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Hamer v. Sidway
Court of Appeals of New York
27 N.E. 256 (1891)
Louisa Hamer (plaintiff) received several assignments of $5,000 and interest from William E. Story II (Story). Story made the assignments based on money he was to receive from his uncle, William E. Story, Sr. Several years previously, Story’s uncle promised him that if he would abstain from “drinking, using tobaccos, swearing, and playing cards or billiards for money” until he reached 21 years of age, he would be paid $5,000. Story agreed and fully honored the promise by abstaining from these things until after his twenty-first birthday. At that time, Story wrote to his uncle and informed him that he had upheld his promise. His uncle wrote back and said that he was entitled to the $5,000 and that the money was being held for him at a bank. However, Story’s uncle said that it would not be paid to him until he felt Story was capable of “taking care of it.” Story agreed, and the money remained at the bank. Story’s uncle died without paying him the money, and this claim was brought by Hamer to Franklin Sidway (defendant), the executor of Story’s uncle’s estate. The executor rejected the claim, and Hamer brought suit in New York state court seeking to enforce the promise to Story. The trial court upheld the promise, but the appellate court reversed. Hamer appealed to the New York Court of Appeals.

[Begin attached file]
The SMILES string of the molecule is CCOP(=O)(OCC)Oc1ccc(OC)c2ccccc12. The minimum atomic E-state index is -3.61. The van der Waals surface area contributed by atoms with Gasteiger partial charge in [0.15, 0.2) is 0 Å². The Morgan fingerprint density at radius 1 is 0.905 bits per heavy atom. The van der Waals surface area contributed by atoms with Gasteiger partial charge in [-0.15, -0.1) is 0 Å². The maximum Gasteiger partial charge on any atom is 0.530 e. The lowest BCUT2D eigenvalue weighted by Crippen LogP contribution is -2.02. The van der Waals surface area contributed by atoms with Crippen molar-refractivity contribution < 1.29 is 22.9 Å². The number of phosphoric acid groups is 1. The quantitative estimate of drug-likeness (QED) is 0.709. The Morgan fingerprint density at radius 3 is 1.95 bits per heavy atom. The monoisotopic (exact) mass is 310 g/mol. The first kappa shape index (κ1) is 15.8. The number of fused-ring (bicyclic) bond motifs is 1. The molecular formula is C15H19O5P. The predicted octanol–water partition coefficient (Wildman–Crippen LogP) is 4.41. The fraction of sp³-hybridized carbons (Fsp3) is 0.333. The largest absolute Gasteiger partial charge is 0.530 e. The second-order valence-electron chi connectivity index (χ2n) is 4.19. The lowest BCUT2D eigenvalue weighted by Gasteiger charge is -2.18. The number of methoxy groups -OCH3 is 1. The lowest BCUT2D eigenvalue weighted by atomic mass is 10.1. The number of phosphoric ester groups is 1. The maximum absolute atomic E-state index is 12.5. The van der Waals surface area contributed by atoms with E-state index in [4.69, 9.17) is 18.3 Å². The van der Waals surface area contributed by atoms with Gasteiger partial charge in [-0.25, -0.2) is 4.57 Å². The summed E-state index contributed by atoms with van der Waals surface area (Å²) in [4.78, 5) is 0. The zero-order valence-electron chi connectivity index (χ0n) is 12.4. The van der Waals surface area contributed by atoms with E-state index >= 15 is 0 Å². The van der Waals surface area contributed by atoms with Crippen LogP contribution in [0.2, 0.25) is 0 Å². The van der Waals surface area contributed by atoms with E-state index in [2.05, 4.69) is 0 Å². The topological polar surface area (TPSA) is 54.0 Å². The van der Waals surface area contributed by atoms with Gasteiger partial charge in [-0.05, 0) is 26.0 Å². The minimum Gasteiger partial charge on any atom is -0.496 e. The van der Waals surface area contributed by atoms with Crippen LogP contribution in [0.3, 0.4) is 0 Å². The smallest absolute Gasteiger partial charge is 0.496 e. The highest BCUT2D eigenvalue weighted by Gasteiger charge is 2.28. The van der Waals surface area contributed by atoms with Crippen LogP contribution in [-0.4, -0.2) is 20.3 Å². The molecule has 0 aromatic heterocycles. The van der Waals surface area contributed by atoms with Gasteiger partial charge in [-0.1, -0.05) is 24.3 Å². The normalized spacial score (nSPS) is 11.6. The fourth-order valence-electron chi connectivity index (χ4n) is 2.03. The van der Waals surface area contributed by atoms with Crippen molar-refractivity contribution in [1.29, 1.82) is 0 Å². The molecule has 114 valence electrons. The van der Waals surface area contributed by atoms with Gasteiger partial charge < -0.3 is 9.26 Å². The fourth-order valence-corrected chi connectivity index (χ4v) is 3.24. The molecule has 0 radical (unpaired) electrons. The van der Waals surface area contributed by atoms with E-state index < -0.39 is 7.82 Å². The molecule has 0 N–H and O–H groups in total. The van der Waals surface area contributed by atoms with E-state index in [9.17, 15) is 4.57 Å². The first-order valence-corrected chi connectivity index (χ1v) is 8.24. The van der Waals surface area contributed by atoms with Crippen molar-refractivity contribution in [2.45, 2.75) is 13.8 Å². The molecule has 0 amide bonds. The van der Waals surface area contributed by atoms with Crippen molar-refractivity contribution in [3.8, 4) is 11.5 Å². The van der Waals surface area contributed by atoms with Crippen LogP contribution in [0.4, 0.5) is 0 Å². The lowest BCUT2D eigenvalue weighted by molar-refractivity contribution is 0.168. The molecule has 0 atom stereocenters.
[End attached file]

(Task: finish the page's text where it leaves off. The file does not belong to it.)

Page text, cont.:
Rule of Law
Holding and Reasoning (Parker, J.)
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